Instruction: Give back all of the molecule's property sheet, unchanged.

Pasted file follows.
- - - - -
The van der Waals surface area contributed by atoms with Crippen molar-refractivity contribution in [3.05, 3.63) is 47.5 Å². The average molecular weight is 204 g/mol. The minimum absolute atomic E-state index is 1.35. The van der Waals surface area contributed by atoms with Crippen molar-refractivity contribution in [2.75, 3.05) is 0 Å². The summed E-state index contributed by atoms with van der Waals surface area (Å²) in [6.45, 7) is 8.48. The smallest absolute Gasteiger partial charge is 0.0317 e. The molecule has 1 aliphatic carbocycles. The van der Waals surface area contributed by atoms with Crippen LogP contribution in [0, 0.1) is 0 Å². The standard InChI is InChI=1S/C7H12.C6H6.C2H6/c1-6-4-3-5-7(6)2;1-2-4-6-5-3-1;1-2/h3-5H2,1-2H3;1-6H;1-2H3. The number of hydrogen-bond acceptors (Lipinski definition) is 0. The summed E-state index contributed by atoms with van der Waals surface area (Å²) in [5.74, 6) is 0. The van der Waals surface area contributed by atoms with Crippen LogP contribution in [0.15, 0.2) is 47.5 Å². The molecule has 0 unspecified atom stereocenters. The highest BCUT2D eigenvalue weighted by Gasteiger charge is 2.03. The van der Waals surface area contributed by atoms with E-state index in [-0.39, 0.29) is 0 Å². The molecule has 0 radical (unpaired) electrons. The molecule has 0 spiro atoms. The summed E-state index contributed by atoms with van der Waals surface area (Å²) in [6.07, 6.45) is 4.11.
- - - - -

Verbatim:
The van der Waals surface area contributed by atoms with Crippen molar-refractivity contribution in [3.05, 3.63) is 47.5 Å². The average molecular weight is 204 g/mol. The minimum absolute atomic E-state index is 1.35. The van der Waals surface area contributed by atoms with Crippen molar-refractivity contribution in [2.75, 3.05) is 0 Å². The summed E-state index contributed by atoms with van der Waals surface area (Å²) in [6.45, 7) is 8.48. The smallest absolute Gasteiger partial charge is 0.0317 e. The molecule has 1 aliphatic carbocycles. The van der Waals surface area contributed by atoms with Crippen LogP contribution in [0, 0.1) is 0 Å². The standard InChI is InChI=1S/C7H12.C6H6.C2H6/c1-6-4-3-5-7(6)2;1-2-4-6-5-3-1;1-2/h3-5H2,1-2H3;1-6H;1-2H3. The number of hydrogen-bond acceptors (Lipinski definition) is 0. The summed E-state index contributed by atoms with van der Waals surface area (Å²) in [5.74, 6) is 0. The van der Waals surface area contributed by atoms with Crippen LogP contribution in [0.15, 0.2) is 47.5 Å². The molecule has 0 unspecified atom stereocenters. The highest BCUT2D eigenvalue weighted by Gasteiger charge is 2.03. The van der Waals surface area contributed by atoms with E-state index in [-0.39, 0.29) is 0 Å². The molecule has 0 radical (unpaired) electrons. The molecule has 0 spiro atoms. The summed E-state index contributed by atoms with van der Waals surface area (Å²) in [6.07, 6.45) is 4.11.